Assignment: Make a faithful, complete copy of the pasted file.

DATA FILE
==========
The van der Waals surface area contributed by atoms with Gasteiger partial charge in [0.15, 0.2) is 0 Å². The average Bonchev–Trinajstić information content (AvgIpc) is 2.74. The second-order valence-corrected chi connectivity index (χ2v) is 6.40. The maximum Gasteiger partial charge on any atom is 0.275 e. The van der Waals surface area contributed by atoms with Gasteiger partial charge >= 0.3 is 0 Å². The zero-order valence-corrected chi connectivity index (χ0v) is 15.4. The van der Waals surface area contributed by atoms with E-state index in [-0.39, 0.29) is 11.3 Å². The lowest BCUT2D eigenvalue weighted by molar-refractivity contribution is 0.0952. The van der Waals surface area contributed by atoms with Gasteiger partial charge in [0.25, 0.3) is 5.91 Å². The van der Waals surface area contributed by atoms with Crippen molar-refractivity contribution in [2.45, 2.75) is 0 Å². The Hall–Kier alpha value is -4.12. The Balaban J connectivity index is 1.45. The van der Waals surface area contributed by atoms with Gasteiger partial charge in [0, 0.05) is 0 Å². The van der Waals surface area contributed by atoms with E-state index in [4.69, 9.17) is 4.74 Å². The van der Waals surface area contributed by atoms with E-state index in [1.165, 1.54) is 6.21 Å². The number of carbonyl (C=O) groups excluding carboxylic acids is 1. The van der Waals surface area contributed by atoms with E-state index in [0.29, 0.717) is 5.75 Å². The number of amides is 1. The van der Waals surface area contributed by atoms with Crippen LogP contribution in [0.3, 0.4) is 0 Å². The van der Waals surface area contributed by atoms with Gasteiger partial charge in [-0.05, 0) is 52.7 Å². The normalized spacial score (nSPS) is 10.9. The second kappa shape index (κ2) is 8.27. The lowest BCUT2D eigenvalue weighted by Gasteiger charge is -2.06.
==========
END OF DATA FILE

The van der Waals surface area contributed by atoms with Gasteiger partial charge in [0.15, 0.2) is 0 Å². The average Bonchev–Trinajstić information content (AvgIpc) is 2.74. The second-order valence-corrected chi connectivity index (χ2v) is 6.40. The maximum Gasteiger partial charge on any atom is 0.275 e. The van der Waals surface area contributed by atoms with Gasteiger partial charge >= 0.3 is 0 Å². The zero-order valence-corrected chi connectivity index (χ0v) is 15.4. The van der Waals surface area contributed by atoms with E-state index in [-0.39, 0.29) is 11.3 Å². The lowest BCUT2D eigenvalue weighted by molar-refractivity contribution is 0.0952. The van der Waals surface area contributed by atoms with Gasteiger partial charge in [0.25, 0.3) is 5.91 Å². The van der Waals surface area contributed by atoms with Crippen molar-refractivity contribution in [2.45, 2.75) is 0 Å². The Hall–Kier alpha value is -4.12. The Balaban J connectivity index is 1.45. The van der Waals surface area contributed by atoms with Gasteiger partial charge in [0, 0.05) is 0 Å². The van der Waals surface area contributed by atoms with E-state index in [4.69, 9.17) is 4.74 Å². The van der Waals surface area contributed by atoms with E-state index in [1.165, 1.54) is 6.21 Å². The number of carbonyl (C=O) groups excluding carboxylic acids is 1. The van der Waals surface area contributed by atoms with E-state index in [0.29, 0.717) is 5.75 Å². The number of amides is 1. The van der Waals surface area contributed by atoms with Crippen LogP contribution in [0.3, 0.4) is 0 Å². The van der Waals surface area contributed by atoms with Gasteiger partial charge in [-0.05, 0) is 52.7 Å². The normalized spacial score (nSPS) is 10.9. The second kappa shape index (κ2) is 8.27. The lowest BCUT2D eigenvalue weighted by Gasteiger charge is -2.06.